194R. (1) Any person responsible for providing to a resident, any benefit or perquisite, whether convertible into money or not, arising from business or the exercise of a profession, by such resident, shall, before providing such benefit or perquisite, as the case may be, to such resident, ensure that tax has been deducted in respect of such benefit or perquisite at the rate of ten per cent of the value or aggregate of value of such benefit or perquisite:
Provided that in a case where the benefit or perquisite, as the case may be, is wholly in kind or partly in cash and partly in kind but such part in cash is not sufficient to meet the liability of deduction of tax in respect of whole of such benefit or perquisite, the person responsible for providing such benefit or perquisite shall, before releasing the benefit or perquisite, ensure that tax required to be deducted has been paid in respect of the benefit or perquisite:
The word “any benefit or perquisite” would have roped in benefit and perquisites in cash as well as in-kind, but the words “whether, convertible into money or not” curtail the scope of the preceding word “any benefit or perquisite” it implies that, the benefit should be nonmonetary. If the cash or monetary benefits or perquisite were intended to be covered, there was no need for the words “whether convertible into money or not”
Above arguments are supported by following cases:
1) CIT vs Mahindra & Mahindra
2) CIT vs Alchemic Ltd.
Where perquisite or benefit arising in business or profession of recipient, is wholly in money then it may anyways attract TDS under other sections. However, In Question No 2 of circular clarifies that, “this proviso clearly indicates the intent of legislature that there could also be situations where benefit or perquisite in cash or in kind or in partly in cash and partly in kind.
While proviso to section 194B, first proviso to section 194R(1) and the proviso to section 194S use similar phraseology, there is difference in mail provision. While section 194B and section 194S(1) use the word “deduct”, section 194R(1) uses “ensure that the tax has been deducted.
Section 194R does not cover a case where perquisite/benefit is only in cash. It covers only cases where perquisite is in kind or partly in kind. However, by circular it is clarified that, section covers all perquisite in cash or kind or both. Question arises here is, can delegated legislation circular supersede statutory provisions and impose a higher burden on the taxpayers? Nevertheless, these guidelines of CBDT cannot be challenged before AO and CIT(A). They can be challenged only in ITAT upwards in appeals.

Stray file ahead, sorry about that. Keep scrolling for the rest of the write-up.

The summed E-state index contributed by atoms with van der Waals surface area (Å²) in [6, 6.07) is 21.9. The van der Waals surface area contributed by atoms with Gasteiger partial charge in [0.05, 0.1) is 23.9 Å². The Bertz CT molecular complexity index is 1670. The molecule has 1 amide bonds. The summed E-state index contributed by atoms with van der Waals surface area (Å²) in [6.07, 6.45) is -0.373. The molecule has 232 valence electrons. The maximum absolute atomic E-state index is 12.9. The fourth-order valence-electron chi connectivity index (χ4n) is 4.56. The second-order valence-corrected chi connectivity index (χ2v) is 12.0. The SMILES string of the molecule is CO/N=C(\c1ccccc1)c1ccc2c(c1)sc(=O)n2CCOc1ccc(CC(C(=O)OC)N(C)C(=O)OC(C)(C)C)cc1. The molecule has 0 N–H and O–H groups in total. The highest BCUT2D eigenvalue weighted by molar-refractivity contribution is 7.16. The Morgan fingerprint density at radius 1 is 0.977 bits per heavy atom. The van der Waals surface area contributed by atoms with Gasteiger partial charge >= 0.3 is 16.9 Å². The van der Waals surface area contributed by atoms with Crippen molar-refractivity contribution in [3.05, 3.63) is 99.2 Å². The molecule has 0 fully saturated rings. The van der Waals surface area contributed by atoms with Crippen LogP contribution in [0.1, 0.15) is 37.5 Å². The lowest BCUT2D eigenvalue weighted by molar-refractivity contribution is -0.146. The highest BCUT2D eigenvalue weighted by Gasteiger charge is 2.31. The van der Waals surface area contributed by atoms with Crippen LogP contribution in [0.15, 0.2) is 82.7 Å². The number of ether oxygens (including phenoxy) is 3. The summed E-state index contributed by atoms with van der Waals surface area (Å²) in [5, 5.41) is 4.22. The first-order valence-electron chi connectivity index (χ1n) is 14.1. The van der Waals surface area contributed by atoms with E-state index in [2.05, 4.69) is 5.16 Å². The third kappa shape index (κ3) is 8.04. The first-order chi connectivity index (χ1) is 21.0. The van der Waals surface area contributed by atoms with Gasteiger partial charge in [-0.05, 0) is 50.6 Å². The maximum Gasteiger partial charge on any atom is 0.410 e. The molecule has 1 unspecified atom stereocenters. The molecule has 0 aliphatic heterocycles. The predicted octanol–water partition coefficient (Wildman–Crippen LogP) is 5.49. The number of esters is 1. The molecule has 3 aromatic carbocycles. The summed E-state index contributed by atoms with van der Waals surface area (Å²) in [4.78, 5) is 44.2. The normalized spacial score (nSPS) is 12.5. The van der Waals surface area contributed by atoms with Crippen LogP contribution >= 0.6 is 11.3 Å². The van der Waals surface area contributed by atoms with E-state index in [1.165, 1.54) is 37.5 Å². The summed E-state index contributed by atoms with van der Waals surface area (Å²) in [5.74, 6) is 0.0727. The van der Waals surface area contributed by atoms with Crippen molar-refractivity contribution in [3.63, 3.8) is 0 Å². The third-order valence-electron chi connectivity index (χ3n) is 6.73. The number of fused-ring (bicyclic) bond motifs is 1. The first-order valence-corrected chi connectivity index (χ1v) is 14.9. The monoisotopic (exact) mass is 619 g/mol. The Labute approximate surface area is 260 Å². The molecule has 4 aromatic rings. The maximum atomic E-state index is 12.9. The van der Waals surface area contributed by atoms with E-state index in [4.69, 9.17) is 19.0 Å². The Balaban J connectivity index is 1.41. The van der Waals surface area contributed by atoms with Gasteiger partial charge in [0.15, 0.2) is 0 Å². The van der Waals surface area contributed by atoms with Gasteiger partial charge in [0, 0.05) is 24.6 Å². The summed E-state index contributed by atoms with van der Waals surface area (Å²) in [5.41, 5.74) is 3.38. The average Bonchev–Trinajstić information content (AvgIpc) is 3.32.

There are many legal problems in issued circular and there is contrary settled principal that on reimbursement of expense TDS is not applicable. Based on that, one my take contrary stand to circular and not deduct TDS u/s 194R on reimbursement of expense. However, an aggressive stand may end up litigation and all question of law related arguments might settle in ITAT or above.
Moreover, reimbursement of expense without supporting documents should always added to value of goods / services and TDS under relevant sections 194C/194J/194Q need to deduct.
If one takes conservative stand and decide to deduct TDS on reimbursement of expenses, then summary of reimbursements are as under:
|Situation||Condition||if below threshold|
|Reimbursement of out-of-pocket expenses without documentary proof.||It should be added to value of goods / services and TDS should be deducted under relevant section 194C/194J/194Q.||if total value of good / service is less than threshold provided in relevant section then deduct TDS u/s 194R on reimbursement value only.|
|Reimbursement of out-of-pocket expenses with documentary proof (not in name of deductee)||TDS under relevant section is not required to deduct in absence of similar circulars for relevant section. Deduct TDS u/s 194R for reimbursement of Expenses|
|Reimbursement of out-of-pocket expenses with documentary proof (in name of deductee)||No need to deduct TDS u/s 194 as per Question No 7 of circular.|